* Stocks fall; 10-year Treasury yields hit 60-year lows
* Fed launches $400 billion program to aid economy
* Fed noted significant downside risks to growth (Updates with Fed decision)
By Wanfeng Zhou
NEW YORK, Sept 21 (Reuters) - U.S. stocks fell on Wednesday and benchmark Treasury yields dropped to their lowest in over 60 years after the Federal Reserve launched a new $400 billion program to aid the U.S. economy, but said the economic outlook remains grim.
The U.S. dollar rose broadly after the Fed announcement, reversing losses against the euro. The Fed’s measures will not lower the value of the greenback because the action will not require printing of new dollars, analysts said.
The Fed’s program is designed to put more downward pressure on long-term interest rates over time and help the battered housing sector.
The U.S. central bank will tilt its $2.85 trillion balance sheet more heavily to longer-term securities by selling shorter-term notes and using those funds to purchase longer-dated Treasuries. It will also reinvest proceeds from maturing mortgage and agency bonds back into the mortgage market For details, see [ID:nS1E78J25W]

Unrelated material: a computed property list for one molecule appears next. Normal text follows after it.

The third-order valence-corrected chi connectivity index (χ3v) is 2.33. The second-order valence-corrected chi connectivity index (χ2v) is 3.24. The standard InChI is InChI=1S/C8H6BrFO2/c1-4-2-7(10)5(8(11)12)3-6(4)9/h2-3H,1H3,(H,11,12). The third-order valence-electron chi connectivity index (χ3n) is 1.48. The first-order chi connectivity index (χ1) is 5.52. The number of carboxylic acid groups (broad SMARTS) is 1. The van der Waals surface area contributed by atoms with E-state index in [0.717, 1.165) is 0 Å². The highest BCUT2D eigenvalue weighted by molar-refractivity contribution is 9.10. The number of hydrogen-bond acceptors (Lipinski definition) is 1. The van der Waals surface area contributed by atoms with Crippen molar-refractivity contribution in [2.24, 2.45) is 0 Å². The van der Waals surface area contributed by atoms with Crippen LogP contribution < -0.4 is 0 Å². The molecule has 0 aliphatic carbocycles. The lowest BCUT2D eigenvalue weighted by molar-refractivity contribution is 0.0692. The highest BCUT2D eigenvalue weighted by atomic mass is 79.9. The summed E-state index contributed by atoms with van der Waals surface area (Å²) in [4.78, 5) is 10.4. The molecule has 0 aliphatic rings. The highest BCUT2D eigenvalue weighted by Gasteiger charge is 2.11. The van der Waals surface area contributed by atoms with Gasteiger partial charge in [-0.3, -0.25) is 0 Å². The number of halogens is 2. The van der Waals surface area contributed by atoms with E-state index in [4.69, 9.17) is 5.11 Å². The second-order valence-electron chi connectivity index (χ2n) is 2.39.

On Wall Street, the Dow briefly turned positive after the Fed statement before turning sharply lower.
The Fed spooked investors with its comment on the economy. The Fed, in its policy statement issued after the close of its two-day meeting, said, “There are significant downside risks to the economic outlook.”
“That headline of economic outlook -- I don’t know why people are surprised to read that -- but it seems to be what people are fixated on and that is what is driving the market lower,” said Stephen Massocca, managing director at Wedbush Morgan in San Francisco.
The Dow Jones industrial average .DJI was down 99.30 points, or 0.87 percent, at 11,309.36. The Standard & Poor's 500 Index .SPX was down 12.08 points, or 1.00 percent, at 1,190.01. The Nasdaq Composite Index .IXIC was down 0.71 points, or 0.03 percent, at 2,589.53.
The MSCI world equity index .MIWD00000PUS slipped 1.2 percent.
“Medium- and short-run, this policy will have little impact on the economy and even less impact on the dollar,” said Joseph Trevisani, chief market analyst at FX Solutions in Saddle River, New Jersey. “This is what was expected.”
Benchmark 10-year note yields US10YTRR fell to new 60-year lows of 1.87 percent, down from 1.95 percent before the statement. (Editing by Leslie Adler)